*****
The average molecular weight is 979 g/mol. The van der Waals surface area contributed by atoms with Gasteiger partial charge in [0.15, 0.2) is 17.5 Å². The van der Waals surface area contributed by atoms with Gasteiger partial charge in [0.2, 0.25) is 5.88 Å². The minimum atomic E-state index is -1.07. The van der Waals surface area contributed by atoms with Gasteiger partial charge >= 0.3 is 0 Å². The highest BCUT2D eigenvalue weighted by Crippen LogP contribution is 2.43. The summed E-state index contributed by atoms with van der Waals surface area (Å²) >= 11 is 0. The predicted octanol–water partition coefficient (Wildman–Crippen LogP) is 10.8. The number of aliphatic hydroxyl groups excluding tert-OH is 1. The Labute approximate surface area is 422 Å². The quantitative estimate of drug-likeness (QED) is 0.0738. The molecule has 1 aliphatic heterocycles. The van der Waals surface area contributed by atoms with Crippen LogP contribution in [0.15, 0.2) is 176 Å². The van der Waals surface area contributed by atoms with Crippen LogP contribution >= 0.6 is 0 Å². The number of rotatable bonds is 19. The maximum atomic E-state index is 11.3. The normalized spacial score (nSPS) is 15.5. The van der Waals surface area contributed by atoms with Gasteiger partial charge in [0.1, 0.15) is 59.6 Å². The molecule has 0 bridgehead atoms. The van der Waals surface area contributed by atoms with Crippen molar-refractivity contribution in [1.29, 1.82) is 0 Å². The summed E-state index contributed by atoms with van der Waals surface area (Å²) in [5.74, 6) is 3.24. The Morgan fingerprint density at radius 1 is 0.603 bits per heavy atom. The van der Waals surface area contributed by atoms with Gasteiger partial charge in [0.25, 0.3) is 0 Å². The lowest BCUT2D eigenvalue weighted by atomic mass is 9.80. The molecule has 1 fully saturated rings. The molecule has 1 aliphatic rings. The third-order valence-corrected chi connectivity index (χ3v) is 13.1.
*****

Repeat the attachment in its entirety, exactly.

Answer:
The average molecular weight is 979 g/mol. The van der Waals surface area contributed by atoms with Gasteiger partial charge in [0.15, 0.2) is 17.5 Å². The van der Waals surface area contributed by atoms with Gasteiger partial charge in [0.2, 0.25) is 5.88 Å². The minimum atomic E-state index is -1.07. The van der Waals surface area contributed by atoms with Gasteiger partial charge >= 0.3 is 0 Å². The highest BCUT2D eigenvalue weighted by Crippen LogP contribution is 2.43. The summed E-state index contributed by atoms with van der Waals surface area (Å²) >= 11 is 0. The predicted octanol–water partition coefficient (Wildman–Crippen LogP) is 10.8. The number of aliphatic hydroxyl groups excluding tert-OH is 1. The Labute approximate surface area is 422 Å². The quantitative estimate of drug-likeness (QED) is 0.0738. The molecule has 1 aliphatic heterocycles. The van der Waals surface area contributed by atoms with Crippen LogP contribution in [0.15, 0.2) is 176 Å². The van der Waals surface area contributed by atoms with Crippen LogP contribution >= 0.6 is 0 Å². The number of rotatable bonds is 19. The maximum atomic E-state index is 11.3. The normalized spacial score (nSPS) is 15.5. The van der Waals surface area contributed by atoms with Gasteiger partial charge in [0.1, 0.15) is 59.6 Å². The molecule has 0 bridgehead atoms. The van der Waals surface area contributed by atoms with Crippen molar-refractivity contribution in [1.29, 1.82) is 0 Å². The summed E-state index contributed by atoms with van der Waals surface area (Å²) in [5.74, 6) is 3.24. The Morgan fingerprint density at radius 1 is 0.603 bits per heavy atom. The van der Waals surface area contributed by atoms with Gasteiger partial charge in [0.25, 0.3) is 0 Å². The lowest BCUT2D eigenvalue weighted by atomic mass is 9.80. The molecule has 1 fully saturated rings. The molecule has 1 aliphatic rings. The third-order valence-corrected chi connectivity index (χ3v) is 13.1.